You Grew Up, Now What?

Butterflies. Or, gas bubbles. That is how everyone explains it. That first faint awareness of feeling your baby moving inside of you. That wonderfully delicate and precious life you co-created, is not becoming an active organism inside your very own body. It is random; almost undetectable and fleeting, at first. Once you realize what the feeling is, you spend hours on end in stillness just waiting to the chance to feel it once again. Eventually, the fluttering gives way to more forceful kicks and then it is like an army of circus elephants have taken refuge inside your womb. Regardless of the shortness of breath, the swollen ankles, and the all too often tear drawing kicks to the rib cage, you savor every single movement that beautiful infant makes. You have just entered a new and exciting, and sometimes terrifying, chapter of your life- you are now, a mother.

Your life is now forever changed, and you will never be the same. No day in your life will ever be the same, either. You feel a sense of elation. I mean, after all, babies are precious; they are adorable, and sweet, and fun. Right? Well, they are, that is, when they are not cranky, or crying for hours on end and there is nothing you can do to make them happy. They tend to get sick, too. Suddenly, horror sets in alongside elation in a perfect marriage of hot and cold emotions. You come to realize that you are now responsible for keeping this precious and innocent human life safe. It is your job to care for them when they are sick, when they get hurt- which you will try with your most valiant efforts, yet fail time and time again to prevent, and when they wake in the middle of the night from the nightmare that torment their peaceful sleep. You think about the future, it is your job to raise them to be decent and responsible adults, and when if they turn out to be less than positive and productive members of society, you feel as though you have failed at your job.

First days of school are times when we believe as moms that are the hardest. From irrational fear that your child will spill his lunch tray as the class makes the, what seems to you, far too long trek from the cafeteria back to their classroom, where they must carry their trays to eat lunch in class, rather than getting to sit in the lunchroom. You worry all day while he is at school about him spilling his lunch and then having to wear wet cloths, and will they provide him another tray? But what if his classmates laugh at him for dropping his tray? It turns out, that his first year in school was much harder for you than it was for him. While he was busy making new friends and learning new games, you were beating yourself up with fear of not being there to watch over him for every minute of the day. He was, after all, your child. Your responsibility.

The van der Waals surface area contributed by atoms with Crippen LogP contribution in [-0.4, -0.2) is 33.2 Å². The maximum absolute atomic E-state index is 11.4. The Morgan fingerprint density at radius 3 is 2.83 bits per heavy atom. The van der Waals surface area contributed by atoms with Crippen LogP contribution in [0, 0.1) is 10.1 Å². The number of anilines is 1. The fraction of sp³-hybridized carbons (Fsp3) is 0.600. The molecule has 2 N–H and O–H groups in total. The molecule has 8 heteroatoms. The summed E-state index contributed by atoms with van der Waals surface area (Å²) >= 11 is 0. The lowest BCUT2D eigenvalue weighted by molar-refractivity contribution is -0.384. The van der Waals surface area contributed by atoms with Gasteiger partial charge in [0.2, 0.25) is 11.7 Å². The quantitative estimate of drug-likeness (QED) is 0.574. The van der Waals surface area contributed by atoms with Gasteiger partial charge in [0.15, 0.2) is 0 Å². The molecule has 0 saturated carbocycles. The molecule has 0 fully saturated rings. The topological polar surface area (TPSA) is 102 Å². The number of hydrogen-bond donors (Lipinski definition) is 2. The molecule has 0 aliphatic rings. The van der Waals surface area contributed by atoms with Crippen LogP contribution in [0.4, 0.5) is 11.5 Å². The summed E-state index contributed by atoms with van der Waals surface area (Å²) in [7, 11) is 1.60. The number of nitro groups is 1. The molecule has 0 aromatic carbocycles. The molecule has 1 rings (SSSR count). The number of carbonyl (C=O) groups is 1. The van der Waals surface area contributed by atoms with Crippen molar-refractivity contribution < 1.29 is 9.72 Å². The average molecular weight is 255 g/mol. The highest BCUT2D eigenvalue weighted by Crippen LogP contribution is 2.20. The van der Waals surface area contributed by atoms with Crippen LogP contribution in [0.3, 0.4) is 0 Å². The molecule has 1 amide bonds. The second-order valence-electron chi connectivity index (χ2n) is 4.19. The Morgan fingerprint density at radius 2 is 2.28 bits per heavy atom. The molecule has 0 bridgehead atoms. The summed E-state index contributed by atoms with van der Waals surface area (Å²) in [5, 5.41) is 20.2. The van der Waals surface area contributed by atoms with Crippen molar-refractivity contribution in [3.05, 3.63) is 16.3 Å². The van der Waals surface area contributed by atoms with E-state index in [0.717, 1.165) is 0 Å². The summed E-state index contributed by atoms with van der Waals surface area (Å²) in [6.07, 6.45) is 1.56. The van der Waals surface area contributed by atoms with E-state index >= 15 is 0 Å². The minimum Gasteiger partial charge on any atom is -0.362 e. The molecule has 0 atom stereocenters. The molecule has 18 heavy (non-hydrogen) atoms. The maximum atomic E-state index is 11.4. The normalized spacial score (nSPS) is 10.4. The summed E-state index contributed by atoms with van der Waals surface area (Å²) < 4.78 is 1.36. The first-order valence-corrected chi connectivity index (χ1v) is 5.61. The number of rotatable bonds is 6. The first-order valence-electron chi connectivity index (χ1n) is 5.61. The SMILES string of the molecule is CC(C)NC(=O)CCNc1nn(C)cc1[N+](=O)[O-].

After that delicate first year of school, they seem to get a little easier with time and practice. You eventually get excited for those memorable first days of a new school year and forever capture them in pictures taken of them in their new outfit with new shoes and those new backpacks. It is, as they say, a Kodak moment. However, it feels as though the school years fly by all to quickly and then one day you are staring down the fact that this new first day of school, is far different than any before it. You are now sending that precious child off to high school. And suddenly, the fears of spilling lunch trays in the hall or scraping knees on the playground or wearing we shoes all day because he cannot resist splashing in mud puddles or if he sits close enough to read the board give way to much greater fears. Now, you are faced with a whole new set of fears- what if someone tempts them with smoking, or drugs? What if he falls in with the wrong crowd and becomes defiant in class? And, what about, girls?

Ah, the teenage years. The time when you realize that up to this point, you only thought you knew what fear was. There are few fears for a mother greater than the first time she watches her child pull out of the driveway for their very first driving experience on their own. It had been somewhat fun, albeit terrifying at times, riding around with them as they learn to drive. But now the learner period is over, and they think they are ready to take the car out all by themselves. Legally, now they can do that. But you are full of fear and a sense of what ifs that you will try anything to convince them they need more time with you in the car with them. It seldom works. Incredibly, following what seems like a never ending few years, you look up one day and come to the stark realization that you have survived. You no longer have the typical drama entailing such things as who will be their good influences, who will be their bad influences, and just how much trouble can they get into. Alas, your child is now an adult.